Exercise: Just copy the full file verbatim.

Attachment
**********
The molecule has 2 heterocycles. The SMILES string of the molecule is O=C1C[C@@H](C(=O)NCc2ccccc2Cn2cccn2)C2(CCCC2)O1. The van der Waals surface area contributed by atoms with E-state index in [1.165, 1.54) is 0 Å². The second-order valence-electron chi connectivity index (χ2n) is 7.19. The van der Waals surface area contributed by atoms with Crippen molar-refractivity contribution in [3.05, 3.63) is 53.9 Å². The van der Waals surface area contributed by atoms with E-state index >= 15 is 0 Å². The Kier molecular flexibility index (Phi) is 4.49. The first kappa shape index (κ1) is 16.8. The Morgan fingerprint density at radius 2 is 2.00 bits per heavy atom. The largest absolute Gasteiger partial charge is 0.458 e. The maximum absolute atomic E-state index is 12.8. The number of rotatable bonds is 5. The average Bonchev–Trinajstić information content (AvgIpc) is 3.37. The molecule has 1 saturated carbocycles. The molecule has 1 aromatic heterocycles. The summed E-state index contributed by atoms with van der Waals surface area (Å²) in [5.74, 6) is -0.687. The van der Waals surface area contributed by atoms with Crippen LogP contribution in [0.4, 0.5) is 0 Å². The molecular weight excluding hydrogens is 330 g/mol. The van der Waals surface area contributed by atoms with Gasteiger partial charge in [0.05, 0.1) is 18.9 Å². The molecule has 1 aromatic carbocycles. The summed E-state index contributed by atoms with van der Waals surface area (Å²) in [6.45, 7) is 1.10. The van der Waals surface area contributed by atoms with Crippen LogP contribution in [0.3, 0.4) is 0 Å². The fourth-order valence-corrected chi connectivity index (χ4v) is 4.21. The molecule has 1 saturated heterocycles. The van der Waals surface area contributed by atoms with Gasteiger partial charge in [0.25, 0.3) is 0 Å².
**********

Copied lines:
The molecule has 2 heterocycles. The SMILES string of the molecule is O=C1C[C@@H](C(=O)NCc2ccccc2Cn2cccn2)C2(CCCC2)O1. The van der Waals surface area contributed by atoms with E-state index in [1.165, 1.54) is 0 Å². The second-order valence-electron chi connectivity index (χ2n) is 7.19. The van der Waals surface area contributed by atoms with Crippen molar-refractivity contribution in [3.05, 3.63) is 53.9 Å². The van der Waals surface area contributed by atoms with E-state index >= 15 is 0 Å². The Kier molecular flexibility index (Phi) is 4.49. The first kappa shape index (κ1) is 16.8. The Morgan fingerprint density at radius 2 is 2.00 bits per heavy atom. The largest absolute Gasteiger partial charge is 0.458 e. The maximum absolute atomic E-state index is 12.8. The number of rotatable bonds is 5. The average Bonchev–Trinajstić information content (AvgIpc) is 3.37. The molecule has 1 saturated carbocycles. The molecule has 1 aromatic heterocycles. The summed E-state index contributed by atoms with van der Waals surface area (Å²) in [5.74, 6) is -0.687. The van der Waals surface area contributed by atoms with Crippen LogP contribution in [0.4, 0.5) is 0 Å². The molecular weight excluding hydrogens is 330 g/mol. The van der Waals surface area contributed by atoms with Gasteiger partial charge in [0.05, 0.1) is 18.9 Å². The molecule has 1 aromatic carbocycles. The summed E-state index contributed by atoms with van der Waals surface area (Å²) in [6.45, 7) is 1.10. The van der Waals surface area contributed by atoms with Crippen LogP contribution in [0.3, 0.4) is 0 Å². The fourth-order valence-corrected chi connectivity index (χ4v) is 4.21. The molecule has 1 saturated heterocycles. The van der Waals surface area contributed by atoms with Gasteiger partial charge in [0.25, 0.3) is 0 Å².